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Grab for Money Could Arm Enemies of the U.S.

March 04, 2001|GARY MILHOLLIN | Gary Milhollin is director of the Wisconsin Project on Nuclear Arms Control in Washington

The Bush administration is conducting a top-to-bottom review of America's defenses to see whether they can handle, among other things, the growing threat from "rogue nations" (now called "states of concern"). At the same time, a Senate committee is pushing a bill that would make it easier for such nations to import the means to make nuclear weapons, chemical weapons and the missiles to deliver them.

The bill, sponsored by Sen. Mike Enzi (R-Wyo.) and backed by high-tech firms hungry for markets, would severely restrict the president's ability to control the export of strategically sensitive American equipment.

Among the items that could wind up for sale are the high-precision electronic switches needed to detonate atomic bombs. As recently as 1998, Iraq tried to buy 120 of these devices (known as nuclear weapon "triggers") by claiming they were needed as "spare parts" for medical equipment. Under Enzi's bill, the sale of switches will probably be decontrolled.

The bill could also lift restrictions on the glass and carbon fibers needed to make missile nose cones and the "maraging" steel needed for centrifuges that process uranium to nuclear weapon grade. In the 1980s, our export laws thwarted attempts to smuggle U.S.-made carbon fibers to a Iraqi missile project, and to smuggle U.S.-made maraging steel to Pakistan's nuclear-weapons program.

These three items and scores of others have been controlled by the U.S. and its allies for two decades, specifically to combat the spread of mass-destruction weapons. But if Enzi gets his way, many of them may become available to foreign arms makers. Releasing these items for export would dismay our allies and destroy American credibility on arms control.

Under the Enzi bill, the secretary of Commerce would be required to decontrol any item that is available in "volume" in the country that produces it. Nuclear-weapon triggers, carbon fibers and maraging steel are all available in volume in the United States, but that doesn't mean they are readily available to countries trying to build the bomb. The evidence, in fact, points the other way. Western controls on high-tech goods during the Cold War left the Soviet Union in a technological abyss, where it is still languishing. The controls helped win the Cold War, even though the goods they restricted--essential to Western economic development--were available in great volume where produced.

The bill also requires the Commerce secretary to free for sale anything a "controlled" country like Pakistan is able to buy from "sources outside the United States." In fact, Pakistan is now importing missile components from China and North Korea. Under the Enzi bill, U.S. firms would be authorized to sell the same equipment, allowing Pakistan to do its missile shopping in the U.S.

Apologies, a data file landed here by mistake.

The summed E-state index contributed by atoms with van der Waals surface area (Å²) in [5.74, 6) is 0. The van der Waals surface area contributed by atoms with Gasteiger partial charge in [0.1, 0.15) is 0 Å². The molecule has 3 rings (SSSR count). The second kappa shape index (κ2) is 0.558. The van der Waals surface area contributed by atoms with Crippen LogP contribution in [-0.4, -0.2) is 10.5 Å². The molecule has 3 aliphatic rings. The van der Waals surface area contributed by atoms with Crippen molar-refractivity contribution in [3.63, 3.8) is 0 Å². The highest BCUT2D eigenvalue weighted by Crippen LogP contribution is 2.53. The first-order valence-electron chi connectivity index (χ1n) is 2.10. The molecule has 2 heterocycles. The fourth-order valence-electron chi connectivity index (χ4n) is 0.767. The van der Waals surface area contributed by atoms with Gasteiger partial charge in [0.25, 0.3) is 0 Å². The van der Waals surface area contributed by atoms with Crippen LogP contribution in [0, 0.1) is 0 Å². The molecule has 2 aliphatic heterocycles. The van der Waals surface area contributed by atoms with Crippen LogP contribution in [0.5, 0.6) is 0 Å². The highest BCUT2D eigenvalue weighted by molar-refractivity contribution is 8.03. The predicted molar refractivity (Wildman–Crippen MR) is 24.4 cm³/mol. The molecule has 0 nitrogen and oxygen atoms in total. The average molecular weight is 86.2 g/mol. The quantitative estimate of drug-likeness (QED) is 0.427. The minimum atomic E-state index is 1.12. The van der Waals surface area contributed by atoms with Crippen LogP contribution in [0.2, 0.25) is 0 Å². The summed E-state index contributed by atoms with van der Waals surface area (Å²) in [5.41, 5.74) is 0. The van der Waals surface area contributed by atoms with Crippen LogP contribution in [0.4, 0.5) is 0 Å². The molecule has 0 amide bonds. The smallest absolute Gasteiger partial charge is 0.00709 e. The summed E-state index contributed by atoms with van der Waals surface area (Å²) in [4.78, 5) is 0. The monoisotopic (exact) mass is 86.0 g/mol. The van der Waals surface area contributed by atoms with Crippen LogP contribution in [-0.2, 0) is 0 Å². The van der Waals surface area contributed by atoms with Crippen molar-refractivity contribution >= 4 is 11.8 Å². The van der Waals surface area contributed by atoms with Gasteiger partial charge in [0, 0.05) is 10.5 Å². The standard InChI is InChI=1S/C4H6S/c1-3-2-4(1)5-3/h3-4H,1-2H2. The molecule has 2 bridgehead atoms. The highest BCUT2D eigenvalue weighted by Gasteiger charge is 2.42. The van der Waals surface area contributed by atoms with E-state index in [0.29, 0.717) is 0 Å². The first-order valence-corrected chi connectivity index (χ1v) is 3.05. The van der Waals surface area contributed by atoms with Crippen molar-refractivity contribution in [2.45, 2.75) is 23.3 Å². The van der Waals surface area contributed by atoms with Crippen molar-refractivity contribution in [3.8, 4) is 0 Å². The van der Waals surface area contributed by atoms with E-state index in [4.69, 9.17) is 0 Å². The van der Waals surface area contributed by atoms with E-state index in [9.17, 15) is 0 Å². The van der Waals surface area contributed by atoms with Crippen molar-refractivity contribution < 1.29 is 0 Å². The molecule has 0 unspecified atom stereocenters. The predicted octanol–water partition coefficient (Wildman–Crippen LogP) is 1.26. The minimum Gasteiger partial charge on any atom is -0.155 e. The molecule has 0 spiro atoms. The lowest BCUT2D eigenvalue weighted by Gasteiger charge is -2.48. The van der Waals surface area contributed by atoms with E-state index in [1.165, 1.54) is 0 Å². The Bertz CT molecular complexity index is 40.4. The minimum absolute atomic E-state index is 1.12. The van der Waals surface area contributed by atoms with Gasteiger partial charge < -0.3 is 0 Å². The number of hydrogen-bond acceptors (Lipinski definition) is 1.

This obviously raises a moral question: Should the United States sell anything another country does, just to make money? German firms have supplied turn-key poison gas plants to Libya and Iraq, China has essentially created Pakistan's A-bomb program and Russia is now outfitting Iran with ballistic missiles. Should the U.S. decry the fact that our companies missed these sales? Shouldn't America be proud that, when the Israelis found Scud missile parts in shattered buildings in Tel Aviv during the Gulf War, the logos on the parts were German and not American? America should not let a grab for money by exporters bring America down to the level of the lowest common offender.

The Enzi bill also would make bureaucratic changes. It would take away the power of the experts in the Pentagon to determine what items should be controlled. Only the Commerce Department would have this power. The exporters obviously believe that the business-friendly folks at Commerce, whose main job is promoting trade, should not be pestered by people concerned with defending the country.

The White House should not put up with this. Current law gives President Bush broad authority to control any item he deems important to U.S. national security. He should keep things that way. Under the Enzi bill, he would have less power than his own Commerce secretary. If the secretary decided to free an item for sale--even one controlled by U.S. allies under an international agreement--the president could not overturn the decision without making burdensome findings within 30 days. And the bill forbids him to delegate the job to his staff. Can anyone imagine the president personally plowing through data on nuclear weapon triggers?

The bill's backers hope to sneak it through Congress before the administration gets organized. The White House should quash these efforts. As the U.S. tries to strengthen our defenses against potential enemies, it would be folly to weaken export controls, which are the best means of preventing such enemies from arming themselves.

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